FEATURED COLUMNIST: Fred Dennehy

Fred Dennehy

CHANGING THE WAY WE THINK ABOUT CHANGE

"Nothing will come of nothing" - King Lear

Contemporary explanations of the origin of the universe, or the origin of human life, or the origin of language tend to take the same form -- see where things stand today, identify the protocols (of physics, or biology or linguistics) and run the program backward until you get to "start". Experts may argue about the details, but never about the fundamental method. Extrapolate. Any other way to explain change is -- literally -- unthinkable.

To talk about origins is to talk about becoming, and the problem of explaining becoming has given thinkers fits since the Greeks tried it in the sixth century B.C.E. We can think 'is', but we can't think 'becomes'. As a consequence, our representation of becoming tends to be a rapid sequence of stills-- a trick of the mind, like an old-fashioned animation contrivance. There is always something missing. The recognition (on some level) of that absence calls into play all kinds of cerebral gymnastics. Something has to be brought in from the outside like a last minute stage device to rescue the story. So, for instance, we have the "cross-modal device" invoked in developmental linguistics to account for metaphor, the "singularity" in cosmology to explain the "big bang," and "chance" in evolutionary biology to justify the appearance of new organisms. These devices tend to be conversation stoppers; their nature and function is to be unthinkable. As hypotheses, they are examples of precisely the kind of predicament from which the hypothesis was designed to rescue us. They are instances of what Owen Barfield calls the "null hypothesis".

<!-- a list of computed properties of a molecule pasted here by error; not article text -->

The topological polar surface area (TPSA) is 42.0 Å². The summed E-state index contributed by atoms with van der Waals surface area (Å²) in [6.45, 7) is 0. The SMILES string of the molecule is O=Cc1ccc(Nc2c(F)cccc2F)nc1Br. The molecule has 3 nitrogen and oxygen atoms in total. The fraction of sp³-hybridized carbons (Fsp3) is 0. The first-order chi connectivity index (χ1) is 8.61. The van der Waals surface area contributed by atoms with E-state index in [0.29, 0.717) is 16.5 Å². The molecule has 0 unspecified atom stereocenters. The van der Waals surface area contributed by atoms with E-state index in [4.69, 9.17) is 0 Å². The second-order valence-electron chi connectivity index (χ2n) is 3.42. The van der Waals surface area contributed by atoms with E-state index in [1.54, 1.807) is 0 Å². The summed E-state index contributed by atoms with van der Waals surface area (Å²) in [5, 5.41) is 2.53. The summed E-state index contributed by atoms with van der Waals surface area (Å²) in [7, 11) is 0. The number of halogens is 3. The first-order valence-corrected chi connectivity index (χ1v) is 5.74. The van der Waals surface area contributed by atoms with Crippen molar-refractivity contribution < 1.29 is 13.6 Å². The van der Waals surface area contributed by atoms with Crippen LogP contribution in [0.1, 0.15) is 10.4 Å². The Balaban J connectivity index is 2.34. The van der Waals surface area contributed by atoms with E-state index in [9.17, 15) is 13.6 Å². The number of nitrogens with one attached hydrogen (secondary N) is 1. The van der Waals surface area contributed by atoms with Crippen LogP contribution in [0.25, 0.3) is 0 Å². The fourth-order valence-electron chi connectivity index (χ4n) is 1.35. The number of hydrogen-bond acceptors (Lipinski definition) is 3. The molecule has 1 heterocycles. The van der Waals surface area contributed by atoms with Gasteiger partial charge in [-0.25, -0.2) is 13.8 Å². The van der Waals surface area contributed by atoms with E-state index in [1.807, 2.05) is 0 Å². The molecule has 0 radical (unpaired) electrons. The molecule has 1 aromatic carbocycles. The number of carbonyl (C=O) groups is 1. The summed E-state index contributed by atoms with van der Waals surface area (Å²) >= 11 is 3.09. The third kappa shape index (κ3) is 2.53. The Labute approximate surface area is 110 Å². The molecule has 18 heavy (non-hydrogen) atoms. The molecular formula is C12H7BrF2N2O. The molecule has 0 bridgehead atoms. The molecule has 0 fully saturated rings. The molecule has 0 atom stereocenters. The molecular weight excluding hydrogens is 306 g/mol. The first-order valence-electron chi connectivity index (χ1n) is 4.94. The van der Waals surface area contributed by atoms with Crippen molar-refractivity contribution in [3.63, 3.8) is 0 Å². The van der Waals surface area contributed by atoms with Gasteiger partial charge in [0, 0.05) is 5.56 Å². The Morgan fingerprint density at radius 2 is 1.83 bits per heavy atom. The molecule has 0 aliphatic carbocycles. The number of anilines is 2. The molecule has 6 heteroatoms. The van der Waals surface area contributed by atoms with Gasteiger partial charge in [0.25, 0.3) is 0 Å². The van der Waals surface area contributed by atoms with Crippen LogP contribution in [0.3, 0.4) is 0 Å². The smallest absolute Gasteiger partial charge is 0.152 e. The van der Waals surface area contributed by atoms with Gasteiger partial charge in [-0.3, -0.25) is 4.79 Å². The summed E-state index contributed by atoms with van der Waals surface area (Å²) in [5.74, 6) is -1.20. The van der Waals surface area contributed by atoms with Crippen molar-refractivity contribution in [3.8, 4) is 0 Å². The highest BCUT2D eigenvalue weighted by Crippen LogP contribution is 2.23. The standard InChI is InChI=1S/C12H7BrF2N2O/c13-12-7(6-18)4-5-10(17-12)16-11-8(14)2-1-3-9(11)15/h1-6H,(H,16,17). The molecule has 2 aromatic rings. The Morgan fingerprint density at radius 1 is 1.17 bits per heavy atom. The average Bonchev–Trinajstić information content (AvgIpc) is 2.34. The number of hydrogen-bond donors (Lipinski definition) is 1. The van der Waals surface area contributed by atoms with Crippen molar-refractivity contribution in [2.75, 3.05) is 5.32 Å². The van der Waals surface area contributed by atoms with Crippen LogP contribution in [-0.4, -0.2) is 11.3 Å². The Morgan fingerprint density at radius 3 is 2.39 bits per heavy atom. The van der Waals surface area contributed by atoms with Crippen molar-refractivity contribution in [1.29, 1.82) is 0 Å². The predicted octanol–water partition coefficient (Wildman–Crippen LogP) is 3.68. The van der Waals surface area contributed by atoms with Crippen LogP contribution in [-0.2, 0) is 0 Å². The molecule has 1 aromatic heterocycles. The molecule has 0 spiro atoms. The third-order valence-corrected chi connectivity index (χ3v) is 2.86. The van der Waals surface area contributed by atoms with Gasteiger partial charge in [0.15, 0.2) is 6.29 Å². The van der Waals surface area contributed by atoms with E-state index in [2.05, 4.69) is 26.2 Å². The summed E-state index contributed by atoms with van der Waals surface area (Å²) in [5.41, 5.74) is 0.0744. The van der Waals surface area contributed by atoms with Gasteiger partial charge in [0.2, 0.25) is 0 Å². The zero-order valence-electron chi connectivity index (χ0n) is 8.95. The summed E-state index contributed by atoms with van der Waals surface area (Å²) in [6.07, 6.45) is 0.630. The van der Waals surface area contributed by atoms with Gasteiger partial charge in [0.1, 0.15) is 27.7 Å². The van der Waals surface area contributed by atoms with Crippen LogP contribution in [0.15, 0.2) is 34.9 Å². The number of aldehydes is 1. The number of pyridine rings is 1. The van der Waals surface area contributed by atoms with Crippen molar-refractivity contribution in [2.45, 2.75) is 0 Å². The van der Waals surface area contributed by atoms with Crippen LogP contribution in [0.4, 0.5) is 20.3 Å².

The problem is particularly conspicuous in the life sciences, where the theory that species of life have evolved over long periods of time through a process of natural selection has held front stage since the latter part of the nineteenth century. In 1859, Charles Darwin posited that infinitesimal changes accumulate in organisms over aeons, and those changes that best "fit" an organism to survive the competition account for major changes in living things. In more recent times, Darwin's successors have enlisted genetics as the mechanism behind evolution. They argue that a process of chance mutation and recombination creates new "meaning" in DNA. Differently "significant" DNA produces different physical characteristics in organisms, and those organisms with characteristics best adapted to the conditions of their environment are the ones that prevail.

The notion of chance is very accommodating as an explanation. It fits almost any set of facts and allows for any number of alternatives. Because evolutionary theory, for example, is based on random mutations over a long, long time, it is dependent upon a staggering number of variables. If you reran the program from scratch, you would not get the same result. Other events would surely occur to alter the original sequence, and something different from the present state of the organic world would be the "chance" result. It follows,then, from Darwinism, that humanity is entirely contingent. But contingent upon what? Unpredictability? Does the inability to explain something count as an explanation?
Darwinism by now is in our blood -- a part of the way we understand the world. Its founder was a genius; its contemporary explicators are careful, systematic thinkers. The invocation of "chance" to close the causal sequence may seem a small price to pay for the magnificent prehistorical pageant we get in return. But when the question moves from "what" happened to 'how' or 'why' it happened, the Darwinists are no better off than the sixth century Greeks. The riddle of 'becoming' is still unsolved, and for biologists the task that remains is how to present a genuine 'evolution' as opposed to a series of substitutions.